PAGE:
Both my wife and myself are "grandfathered" under the new law. She is 68 and has been receiving her SS since age 62. I had been the higher earner and after retirement, neither of us has or will work in the future. I will be 66 in September and plan on applying for my "spousal benefit" at that time.
Question 1: Do you see any problems with that scenario so far?
Question 2: I may be confused, but what I'm getting from the book is that when my wife turns 70, she can also apply for a spousal benefit? Would this be in addition to her current payment?
Question 3: I am still confused by the terms "excess spousal" and "full spousal" benefits.
Thank you for your help.
It sounds like your plan is fine, but you might want to use the maximization software on this site to be sure.
Your wife can't get a spousal benefit until you file for your own retirement benefits, and she'll only be eligible for additional benefits if 50% of your full retirement age benefit rate (PIA) is higher than her own PIA.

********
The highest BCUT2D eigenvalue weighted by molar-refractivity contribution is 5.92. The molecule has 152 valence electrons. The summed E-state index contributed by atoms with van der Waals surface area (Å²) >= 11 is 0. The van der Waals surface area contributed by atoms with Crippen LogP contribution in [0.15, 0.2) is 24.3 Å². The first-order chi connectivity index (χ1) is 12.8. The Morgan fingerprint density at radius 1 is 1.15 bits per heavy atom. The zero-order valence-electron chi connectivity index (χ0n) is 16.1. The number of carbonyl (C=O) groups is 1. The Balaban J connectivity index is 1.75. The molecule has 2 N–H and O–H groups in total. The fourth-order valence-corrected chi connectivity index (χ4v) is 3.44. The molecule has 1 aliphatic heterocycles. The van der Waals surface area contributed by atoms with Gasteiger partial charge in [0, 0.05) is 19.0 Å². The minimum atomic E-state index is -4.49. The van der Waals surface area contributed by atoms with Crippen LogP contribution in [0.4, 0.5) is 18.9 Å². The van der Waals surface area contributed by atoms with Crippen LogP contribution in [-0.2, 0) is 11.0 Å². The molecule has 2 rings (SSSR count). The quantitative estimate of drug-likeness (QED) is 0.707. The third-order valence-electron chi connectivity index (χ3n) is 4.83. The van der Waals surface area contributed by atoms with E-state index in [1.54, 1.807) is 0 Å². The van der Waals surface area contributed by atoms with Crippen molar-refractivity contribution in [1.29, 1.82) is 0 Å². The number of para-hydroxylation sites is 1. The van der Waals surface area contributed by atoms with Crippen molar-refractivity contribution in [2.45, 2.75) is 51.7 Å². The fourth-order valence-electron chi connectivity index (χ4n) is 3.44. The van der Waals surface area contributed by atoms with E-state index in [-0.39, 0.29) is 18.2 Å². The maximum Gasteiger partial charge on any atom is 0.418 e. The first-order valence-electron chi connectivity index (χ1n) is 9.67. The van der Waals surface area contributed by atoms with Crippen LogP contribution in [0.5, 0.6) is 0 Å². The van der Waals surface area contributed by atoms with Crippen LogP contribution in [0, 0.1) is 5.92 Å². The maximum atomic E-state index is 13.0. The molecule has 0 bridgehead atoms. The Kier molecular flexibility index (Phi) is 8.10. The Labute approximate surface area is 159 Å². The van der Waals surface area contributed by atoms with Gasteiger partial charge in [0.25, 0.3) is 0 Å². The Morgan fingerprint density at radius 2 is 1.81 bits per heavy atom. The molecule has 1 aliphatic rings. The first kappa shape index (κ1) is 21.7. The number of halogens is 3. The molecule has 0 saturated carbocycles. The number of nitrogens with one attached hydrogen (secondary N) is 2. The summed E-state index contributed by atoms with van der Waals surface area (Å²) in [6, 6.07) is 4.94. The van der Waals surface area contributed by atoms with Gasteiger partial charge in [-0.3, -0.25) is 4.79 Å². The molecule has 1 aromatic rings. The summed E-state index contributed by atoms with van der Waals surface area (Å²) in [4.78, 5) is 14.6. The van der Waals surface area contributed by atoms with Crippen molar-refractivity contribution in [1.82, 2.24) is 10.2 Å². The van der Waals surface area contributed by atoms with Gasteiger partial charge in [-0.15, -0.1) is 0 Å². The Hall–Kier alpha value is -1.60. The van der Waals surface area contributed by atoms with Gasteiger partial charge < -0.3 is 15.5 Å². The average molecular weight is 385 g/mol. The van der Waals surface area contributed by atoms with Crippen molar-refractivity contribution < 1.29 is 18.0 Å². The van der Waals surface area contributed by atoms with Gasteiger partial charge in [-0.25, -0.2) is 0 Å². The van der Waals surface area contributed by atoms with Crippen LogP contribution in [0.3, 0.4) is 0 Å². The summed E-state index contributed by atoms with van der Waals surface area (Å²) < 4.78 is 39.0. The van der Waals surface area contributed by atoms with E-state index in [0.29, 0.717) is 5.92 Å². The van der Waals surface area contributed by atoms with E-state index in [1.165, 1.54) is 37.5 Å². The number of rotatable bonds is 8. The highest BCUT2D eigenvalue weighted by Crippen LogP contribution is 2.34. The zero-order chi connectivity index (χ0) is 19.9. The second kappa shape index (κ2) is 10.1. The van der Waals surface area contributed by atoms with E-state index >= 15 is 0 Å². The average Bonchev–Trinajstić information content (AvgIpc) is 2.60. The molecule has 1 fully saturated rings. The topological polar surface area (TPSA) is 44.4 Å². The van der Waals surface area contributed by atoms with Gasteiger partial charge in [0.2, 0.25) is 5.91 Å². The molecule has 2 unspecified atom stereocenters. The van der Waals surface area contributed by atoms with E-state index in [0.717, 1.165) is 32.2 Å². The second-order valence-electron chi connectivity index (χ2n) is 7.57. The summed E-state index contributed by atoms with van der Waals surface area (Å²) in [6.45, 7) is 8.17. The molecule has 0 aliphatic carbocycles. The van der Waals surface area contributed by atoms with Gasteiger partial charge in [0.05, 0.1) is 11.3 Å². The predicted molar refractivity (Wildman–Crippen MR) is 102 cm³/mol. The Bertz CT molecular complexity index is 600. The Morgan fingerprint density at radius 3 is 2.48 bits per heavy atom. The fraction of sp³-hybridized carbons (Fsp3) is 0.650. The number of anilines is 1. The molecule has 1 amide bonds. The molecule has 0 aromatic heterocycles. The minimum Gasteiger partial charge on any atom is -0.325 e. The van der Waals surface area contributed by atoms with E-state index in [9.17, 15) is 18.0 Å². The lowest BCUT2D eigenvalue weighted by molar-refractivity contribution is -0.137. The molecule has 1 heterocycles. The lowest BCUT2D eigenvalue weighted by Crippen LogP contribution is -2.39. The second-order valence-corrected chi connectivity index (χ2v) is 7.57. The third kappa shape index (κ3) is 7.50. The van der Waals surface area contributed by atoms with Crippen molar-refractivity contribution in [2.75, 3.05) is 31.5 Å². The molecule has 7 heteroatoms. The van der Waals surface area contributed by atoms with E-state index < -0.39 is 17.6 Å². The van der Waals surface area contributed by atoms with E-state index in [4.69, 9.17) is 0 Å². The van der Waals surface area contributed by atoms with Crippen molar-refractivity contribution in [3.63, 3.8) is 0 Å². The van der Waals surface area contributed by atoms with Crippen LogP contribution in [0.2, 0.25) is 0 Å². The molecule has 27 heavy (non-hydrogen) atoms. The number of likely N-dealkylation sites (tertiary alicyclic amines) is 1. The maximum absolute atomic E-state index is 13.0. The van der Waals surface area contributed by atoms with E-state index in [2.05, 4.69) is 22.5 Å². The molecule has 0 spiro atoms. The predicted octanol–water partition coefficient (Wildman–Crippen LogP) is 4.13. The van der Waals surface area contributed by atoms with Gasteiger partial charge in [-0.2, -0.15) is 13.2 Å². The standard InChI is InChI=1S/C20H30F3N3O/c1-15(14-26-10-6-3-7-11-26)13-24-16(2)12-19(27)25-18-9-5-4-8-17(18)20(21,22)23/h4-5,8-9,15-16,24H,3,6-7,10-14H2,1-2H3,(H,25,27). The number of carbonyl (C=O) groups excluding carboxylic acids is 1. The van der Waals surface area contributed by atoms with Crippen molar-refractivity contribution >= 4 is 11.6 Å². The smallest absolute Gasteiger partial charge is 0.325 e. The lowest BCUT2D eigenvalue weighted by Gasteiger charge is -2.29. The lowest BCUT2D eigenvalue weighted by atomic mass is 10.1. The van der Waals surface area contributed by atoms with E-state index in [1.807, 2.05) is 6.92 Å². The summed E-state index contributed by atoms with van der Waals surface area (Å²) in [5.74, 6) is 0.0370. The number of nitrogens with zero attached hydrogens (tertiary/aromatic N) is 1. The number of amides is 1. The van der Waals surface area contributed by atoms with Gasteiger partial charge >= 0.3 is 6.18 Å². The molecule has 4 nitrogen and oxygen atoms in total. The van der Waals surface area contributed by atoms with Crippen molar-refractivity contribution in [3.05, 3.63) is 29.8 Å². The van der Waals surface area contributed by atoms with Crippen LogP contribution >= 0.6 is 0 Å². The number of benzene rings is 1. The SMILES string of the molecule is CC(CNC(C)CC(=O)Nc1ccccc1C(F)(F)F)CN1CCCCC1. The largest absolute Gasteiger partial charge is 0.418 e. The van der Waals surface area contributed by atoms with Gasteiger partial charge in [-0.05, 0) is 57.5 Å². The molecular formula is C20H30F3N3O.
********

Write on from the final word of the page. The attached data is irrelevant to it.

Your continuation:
A full spousal benefit is what you'll receive when you apply for them at age 66. That is, 50% of your wife's PIA. You'll receive the full amount because you won't yet have filed for benefits on your own record. An excess spousal benefit is what your wife may or may not receive when you later file for benefits on your own record, presumably when you turn age 70. At that time, if 50% of your full retirement age benefit rate (PIA) is higher than her own PIA, the difference, or excess, would be paid in addition to her own reduced retirement benefit.